After the well-known big bang that is popularly believed to have led to the formation of the earth, life started really small. Later different elements conjoined to form basic carbon-based molecules that triggered later events on the planet. A renowned hypothesis suggests that RNA or ribonucleic acid, which comprises the genetic blueprints and is known for performing ground level chemical reactions, generated life on earth. However, some scientists and researchers refute this particular idea opining that RNA is too complex and large to have started life on the planet. They further say that simple molecules had to have evolved to accomplish metabolic functions much before macromolecules such as RNA. This idea is known as “metabolism-first.”
Insights of Research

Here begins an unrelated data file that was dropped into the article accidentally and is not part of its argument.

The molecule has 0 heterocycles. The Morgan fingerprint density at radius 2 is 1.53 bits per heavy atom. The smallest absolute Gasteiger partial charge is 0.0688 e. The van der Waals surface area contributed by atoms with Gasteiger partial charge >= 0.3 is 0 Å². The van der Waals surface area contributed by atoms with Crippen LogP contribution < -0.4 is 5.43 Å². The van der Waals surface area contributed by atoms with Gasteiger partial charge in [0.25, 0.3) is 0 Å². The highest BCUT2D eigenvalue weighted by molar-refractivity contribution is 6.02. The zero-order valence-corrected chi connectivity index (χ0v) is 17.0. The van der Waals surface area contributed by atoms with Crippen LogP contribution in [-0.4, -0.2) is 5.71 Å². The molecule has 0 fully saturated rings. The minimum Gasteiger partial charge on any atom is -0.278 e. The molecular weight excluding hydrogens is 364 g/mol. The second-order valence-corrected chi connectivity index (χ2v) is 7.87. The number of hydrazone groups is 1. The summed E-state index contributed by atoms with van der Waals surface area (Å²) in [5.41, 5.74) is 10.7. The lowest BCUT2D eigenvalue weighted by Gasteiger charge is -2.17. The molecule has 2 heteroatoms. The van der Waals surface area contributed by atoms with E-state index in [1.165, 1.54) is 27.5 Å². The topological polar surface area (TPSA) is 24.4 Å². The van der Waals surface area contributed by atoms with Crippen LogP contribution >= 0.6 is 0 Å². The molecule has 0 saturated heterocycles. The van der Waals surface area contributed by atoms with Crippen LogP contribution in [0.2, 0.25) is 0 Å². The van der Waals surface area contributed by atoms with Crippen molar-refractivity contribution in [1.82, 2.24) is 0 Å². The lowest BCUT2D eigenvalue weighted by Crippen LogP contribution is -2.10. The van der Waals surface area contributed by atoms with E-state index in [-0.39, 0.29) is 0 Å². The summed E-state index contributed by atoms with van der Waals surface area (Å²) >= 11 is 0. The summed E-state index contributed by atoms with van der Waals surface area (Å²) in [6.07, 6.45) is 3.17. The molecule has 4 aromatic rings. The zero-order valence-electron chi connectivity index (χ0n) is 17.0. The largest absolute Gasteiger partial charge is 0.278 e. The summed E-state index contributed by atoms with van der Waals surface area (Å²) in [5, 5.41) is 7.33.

Different evidences have been found regarding the hypothesis of “metabolism-first” by scholars into this research from the University of Illinois. Evidences have been discovered by studying the molecular functional evidence in different organisms that represent all realms of life. The genomes of 249 organisms or the entire set of genes were attainable in the searchable database. The unique factor about this source which named the Gene Ontology or GO database is that each gene product has a RNA molecule or protein or basically a set of terms that describe the functions of the gene. A complete genome that represents any organism, similar to that of the human genome, can visualize the set of functionalities of the genome.
The team gathered the gene ontology terms that describe the molecular functions of an individual organism and reckoned them. The idea spurred that ancient functions such as the metabolism catalytic activity is probably found in sizable numbers and shared by all the organisms. On the other hand, the recent functions are found in small subsets of the organisms and in low numbers. This method was further used by the team to device a tracing path of evolution through history and time.